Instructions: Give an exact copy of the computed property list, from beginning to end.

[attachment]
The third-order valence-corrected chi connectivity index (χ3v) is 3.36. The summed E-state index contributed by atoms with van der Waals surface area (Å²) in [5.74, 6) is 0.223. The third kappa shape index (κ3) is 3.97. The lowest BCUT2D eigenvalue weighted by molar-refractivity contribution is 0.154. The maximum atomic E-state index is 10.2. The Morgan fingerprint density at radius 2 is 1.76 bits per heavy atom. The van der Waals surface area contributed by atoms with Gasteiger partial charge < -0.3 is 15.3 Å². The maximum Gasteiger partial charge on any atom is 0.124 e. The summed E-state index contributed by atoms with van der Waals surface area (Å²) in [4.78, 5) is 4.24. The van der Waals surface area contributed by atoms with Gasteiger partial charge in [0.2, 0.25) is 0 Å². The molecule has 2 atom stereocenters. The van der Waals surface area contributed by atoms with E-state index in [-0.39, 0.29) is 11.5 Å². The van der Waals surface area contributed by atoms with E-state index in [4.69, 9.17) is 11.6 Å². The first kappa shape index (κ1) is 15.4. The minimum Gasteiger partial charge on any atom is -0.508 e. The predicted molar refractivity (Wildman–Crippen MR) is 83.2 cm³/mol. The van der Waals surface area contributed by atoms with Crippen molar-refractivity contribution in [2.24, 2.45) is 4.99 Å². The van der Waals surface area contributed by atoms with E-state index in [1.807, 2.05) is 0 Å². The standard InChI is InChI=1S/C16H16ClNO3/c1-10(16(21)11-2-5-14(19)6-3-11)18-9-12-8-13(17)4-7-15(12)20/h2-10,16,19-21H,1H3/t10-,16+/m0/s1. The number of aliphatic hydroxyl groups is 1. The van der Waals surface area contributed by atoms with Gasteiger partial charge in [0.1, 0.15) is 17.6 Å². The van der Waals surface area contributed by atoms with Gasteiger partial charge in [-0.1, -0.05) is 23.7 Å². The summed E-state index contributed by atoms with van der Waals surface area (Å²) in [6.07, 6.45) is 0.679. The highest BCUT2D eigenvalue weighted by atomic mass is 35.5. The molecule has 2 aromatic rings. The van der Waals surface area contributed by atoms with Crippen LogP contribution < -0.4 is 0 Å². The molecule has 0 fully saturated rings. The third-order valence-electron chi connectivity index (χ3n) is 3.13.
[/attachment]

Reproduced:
The third-order valence-corrected chi connectivity index (χ3v) is 3.36. The summed E-state index contributed by atoms with van der Waals surface area (Å²) in [5.74, 6) is 0.223. The third kappa shape index (κ3) is 3.97. The lowest BCUT2D eigenvalue weighted by molar-refractivity contribution is 0.154. The maximum atomic E-state index is 10.2. The Morgan fingerprint density at radius 2 is 1.76 bits per heavy atom. The van der Waals surface area contributed by atoms with Gasteiger partial charge < -0.3 is 15.3 Å². The maximum Gasteiger partial charge on any atom is 0.124 e. The summed E-state index contributed by atoms with van der Waals surface area (Å²) in [4.78, 5) is 4.24. The van der Waals surface area contributed by atoms with Gasteiger partial charge in [0.2, 0.25) is 0 Å². The molecule has 2 atom stereocenters. The van der Waals surface area contributed by atoms with E-state index in [-0.39, 0.29) is 11.5 Å². The van der Waals surface area contributed by atoms with E-state index in [4.69, 9.17) is 11.6 Å². The first kappa shape index (κ1) is 15.4. The minimum Gasteiger partial charge on any atom is -0.508 e. The predicted molar refractivity (Wildman–Crippen MR) is 83.2 cm³/mol. The van der Waals surface area contributed by atoms with Crippen molar-refractivity contribution in [2.24, 2.45) is 4.99 Å². The van der Waals surface area contributed by atoms with E-state index in [1.807, 2.05) is 0 Å². The standard InChI is InChI=1S/C16H16ClNO3/c1-10(16(21)11-2-5-14(19)6-3-11)18-9-12-8-13(17)4-7-15(12)20/h2-10,16,19-21H,1H3/t10-,16+/m0/s1. The number of aliphatic hydroxyl groups is 1. The van der Waals surface area contributed by atoms with Gasteiger partial charge in [0.1, 0.15) is 17.6 Å². The van der Waals surface area contributed by atoms with Gasteiger partial charge in [-0.1, -0.05) is 23.7 Å². The summed E-state index contributed by atoms with van der Waals surface area (Å²) in [6.07, 6.45) is 0.679. The highest BCUT2D eigenvalue weighted by atomic mass is 35.5. The molecule has 2 aromatic rings. The van der Waals surface area contributed by atoms with Crippen LogP contribution < -0.4 is 0 Å². The molecule has 0 fully saturated rings. The third-order valence-electron chi connectivity index (χ3n) is 3.13.